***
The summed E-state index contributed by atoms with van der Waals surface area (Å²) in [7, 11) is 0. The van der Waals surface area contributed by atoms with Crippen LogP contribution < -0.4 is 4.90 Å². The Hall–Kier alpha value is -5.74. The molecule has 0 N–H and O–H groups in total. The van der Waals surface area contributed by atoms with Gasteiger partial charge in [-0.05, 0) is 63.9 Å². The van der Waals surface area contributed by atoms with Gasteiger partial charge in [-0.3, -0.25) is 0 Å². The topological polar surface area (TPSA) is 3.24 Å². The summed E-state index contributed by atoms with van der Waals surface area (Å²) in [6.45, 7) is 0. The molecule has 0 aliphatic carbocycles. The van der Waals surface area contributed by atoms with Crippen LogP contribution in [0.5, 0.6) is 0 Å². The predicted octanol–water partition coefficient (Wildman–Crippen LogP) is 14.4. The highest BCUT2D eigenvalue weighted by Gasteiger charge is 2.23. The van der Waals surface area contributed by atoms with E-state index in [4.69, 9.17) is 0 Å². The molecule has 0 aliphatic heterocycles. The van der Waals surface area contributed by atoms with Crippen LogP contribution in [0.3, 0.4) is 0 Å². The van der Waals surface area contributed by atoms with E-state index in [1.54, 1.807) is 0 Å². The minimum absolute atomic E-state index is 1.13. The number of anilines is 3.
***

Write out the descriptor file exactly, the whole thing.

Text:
The summed E-state index contributed by atoms with van der Waals surface area (Å²) in [7, 11) is 0. The van der Waals surface area contributed by atoms with Crippen LogP contribution < -0.4 is 4.90 Å². The Hall–Kier alpha value is -5.74. The molecule has 0 N–H and O–H groups in total. The van der Waals surface area contributed by atoms with Gasteiger partial charge in [-0.05, 0) is 63.9 Å². The van der Waals surface area contributed by atoms with Gasteiger partial charge in [-0.3, -0.25) is 0 Å². The topological polar surface area (TPSA) is 3.24 Å². The summed E-state index contributed by atoms with van der Waals surface area (Å²) in [6.45, 7) is 0. The molecule has 0 aliphatic carbocycles. The van der Waals surface area contributed by atoms with Crippen LogP contribution in [0.5, 0.6) is 0 Å². The predicted octanol–water partition coefficient (Wildman–Crippen LogP) is 14.4. The highest BCUT2D eigenvalue weighted by Gasteiger charge is 2.23. The van der Waals surface area contributed by atoms with E-state index in [4.69, 9.17) is 0 Å². The molecule has 0 aliphatic heterocycles. The van der Waals surface area contributed by atoms with Crippen LogP contribution in [0.3, 0.4) is 0 Å². The van der Waals surface area contributed by atoms with E-state index in [1.54, 1.807) is 0 Å². The minimum absolute atomic E-state index is 1.13. The number of anilines is 3.